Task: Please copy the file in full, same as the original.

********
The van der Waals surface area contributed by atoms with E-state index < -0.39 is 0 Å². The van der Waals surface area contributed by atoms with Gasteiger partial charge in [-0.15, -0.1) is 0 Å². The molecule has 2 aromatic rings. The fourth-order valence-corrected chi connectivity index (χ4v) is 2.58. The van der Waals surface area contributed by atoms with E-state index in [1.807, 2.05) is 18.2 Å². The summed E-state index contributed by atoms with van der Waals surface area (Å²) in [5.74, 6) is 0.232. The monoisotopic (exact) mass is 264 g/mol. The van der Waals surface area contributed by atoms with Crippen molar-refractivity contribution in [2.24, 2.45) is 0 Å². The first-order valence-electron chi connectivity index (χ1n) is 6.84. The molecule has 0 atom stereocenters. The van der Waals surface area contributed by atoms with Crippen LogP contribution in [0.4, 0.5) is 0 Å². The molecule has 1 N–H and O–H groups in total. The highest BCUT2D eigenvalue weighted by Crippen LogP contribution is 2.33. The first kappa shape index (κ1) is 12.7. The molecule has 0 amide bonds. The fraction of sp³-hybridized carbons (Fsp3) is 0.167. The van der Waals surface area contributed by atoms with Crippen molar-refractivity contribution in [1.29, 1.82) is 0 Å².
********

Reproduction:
The van der Waals surface area contributed by atoms with E-state index < -0.39 is 0 Å². The van der Waals surface area contributed by atoms with Gasteiger partial charge in [-0.15, -0.1) is 0 Å². The molecule has 2 aromatic rings. The fourth-order valence-corrected chi connectivity index (χ4v) is 2.58. The van der Waals surface area contributed by atoms with E-state index in [1.807, 2.05) is 18.2 Å². The summed E-state index contributed by atoms with van der Waals surface area (Å²) in [5.74, 6) is 0.232. The monoisotopic (exact) mass is 264 g/mol. The van der Waals surface area contributed by atoms with Crippen molar-refractivity contribution in [2.24, 2.45) is 0 Å². The first-order valence-electron chi connectivity index (χ1n) is 6.84. The molecule has 0 atom stereocenters. The van der Waals surface area contributed by atoms with Crippen LogP contribution in [0.4, 0.5) is 0 Å². The molecule has 1 N–H and O–H groups in total. The highest BCUT2D eigenvalue weighted by Crippen LogP contribution is 2.33. The first kappa shape index (κ1) is 12.7. The molecule has 0 amide bonds. The fraction of sp³-hybridized carbons (Fsp3) is 0.167. The van der Waals surface area contributed by atoms with Crippen molar-refractivity contribution in [1.29, 1.82) is 0 Å².